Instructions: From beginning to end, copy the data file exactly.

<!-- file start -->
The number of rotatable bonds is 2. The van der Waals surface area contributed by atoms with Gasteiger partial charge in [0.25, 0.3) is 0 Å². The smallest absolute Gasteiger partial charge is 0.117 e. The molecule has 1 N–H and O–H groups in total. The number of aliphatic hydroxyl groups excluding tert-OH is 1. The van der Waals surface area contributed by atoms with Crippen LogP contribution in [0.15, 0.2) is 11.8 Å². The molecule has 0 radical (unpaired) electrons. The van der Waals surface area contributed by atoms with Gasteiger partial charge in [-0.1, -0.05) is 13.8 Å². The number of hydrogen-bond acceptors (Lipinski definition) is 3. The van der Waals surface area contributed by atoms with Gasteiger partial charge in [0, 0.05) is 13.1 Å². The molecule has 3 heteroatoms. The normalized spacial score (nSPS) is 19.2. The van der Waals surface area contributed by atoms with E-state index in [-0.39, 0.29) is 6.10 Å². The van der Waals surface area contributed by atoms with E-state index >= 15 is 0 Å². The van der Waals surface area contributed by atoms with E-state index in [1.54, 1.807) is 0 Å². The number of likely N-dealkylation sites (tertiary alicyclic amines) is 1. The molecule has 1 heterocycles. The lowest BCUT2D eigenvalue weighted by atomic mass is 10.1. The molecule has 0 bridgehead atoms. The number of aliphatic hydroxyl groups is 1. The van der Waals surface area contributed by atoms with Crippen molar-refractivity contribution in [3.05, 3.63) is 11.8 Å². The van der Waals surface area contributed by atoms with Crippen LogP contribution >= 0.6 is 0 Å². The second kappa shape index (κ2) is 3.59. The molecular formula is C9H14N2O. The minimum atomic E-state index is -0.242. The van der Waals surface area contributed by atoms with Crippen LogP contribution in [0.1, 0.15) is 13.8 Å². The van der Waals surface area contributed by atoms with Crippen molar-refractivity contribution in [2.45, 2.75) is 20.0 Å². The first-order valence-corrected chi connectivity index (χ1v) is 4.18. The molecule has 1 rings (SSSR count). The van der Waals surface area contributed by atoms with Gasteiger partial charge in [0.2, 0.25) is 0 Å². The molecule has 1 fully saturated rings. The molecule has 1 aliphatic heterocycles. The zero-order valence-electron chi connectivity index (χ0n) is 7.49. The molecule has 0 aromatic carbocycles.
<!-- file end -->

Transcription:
The number of rotatable bonds is 2. The van der Waals surface area contributed by atoms with Gasteiger partial charge in [0.25, 0.3) is 0 Å². The smallest absolute Gasteiger partial charge is 0.117 e. The molecule has 1 N–H and O–H groups in total. The number of aliphatic hydroxyl groups excluding tert-OH is 1. The van der Waals surface area contributed by atoms with Crippen LogP contribution in [0.15, 0.2) is 11.8 Å². The molecule has 0 radical (unpaired) electrons. The van der Waals surface area contributed by atoms with Gasteiger partial charge in [-0.1, -0.05) is 13.8 Å². The number of hydrogen-bond acceptors (Lipinski definition) is 3. The van der Waals surface area contributed by atoms with Gasteiger partial charge in [0, 0.05) is 13.1 Å². The molecule has 3 heteroatoms. The normalized spacial score (nSPS) is 19.2. The van der Waals surface area contributed by atoms with E-state index in [-0.39, 0.29) is 6.10 Å². The van der Waals surface area contributed by atoms with E-state index >= 15 is 0 Å². The van der Waals surface area contributed by atoms with E-state index in [1.54, 1.807) is 0 Å². The number of likely N-dealkylation sites (tertiary alicyclic amines) is 1. The molecule has 1 heterocycles. The lowest BCUT2D eigenvalue weighted by atomic mass is 10.1. The molecule has 0 bridgehead atoms. The number of aliphatic hydroxyl groups is 1. The van der Waals surface area contributed by atoms with Crippen molar-refractivity contribution in [3.05, 3.63) is 11.8 Å². The van der Waals surface area contributed by atoms with Crippen LogP contribution >= 0.6 is 0 Å². The second kappa shape index (κ2) is 3.59. The molecular formula is C9H14N2O. The minimum atomic E-state index is -0.242. The van der Waals surface area contributed by atoms with Crippen LogP contribution in [0.1, 0.15) is 13.8 Å². The van der Waals surface area contributed by atoms with Crippen molar-refractivity contribution in [2.45, 2.75) is 20.0 Å². The first-order valence-corrected chi connectivity index (χ1v) is 4.18. The molecule has 1 rings (SSSR count). The van der Waals surface area contributed by atoms with Gasteiger partial charge in [0.2, 0.25) is 0 Å². The molecule has 1 fully saturated rings. The molecule has 1 aliphatic heterocycles. The zero-order valence-electron chi connectivity index (χ0n) is 7.49. The molecule has 0 aromatic carbocycles.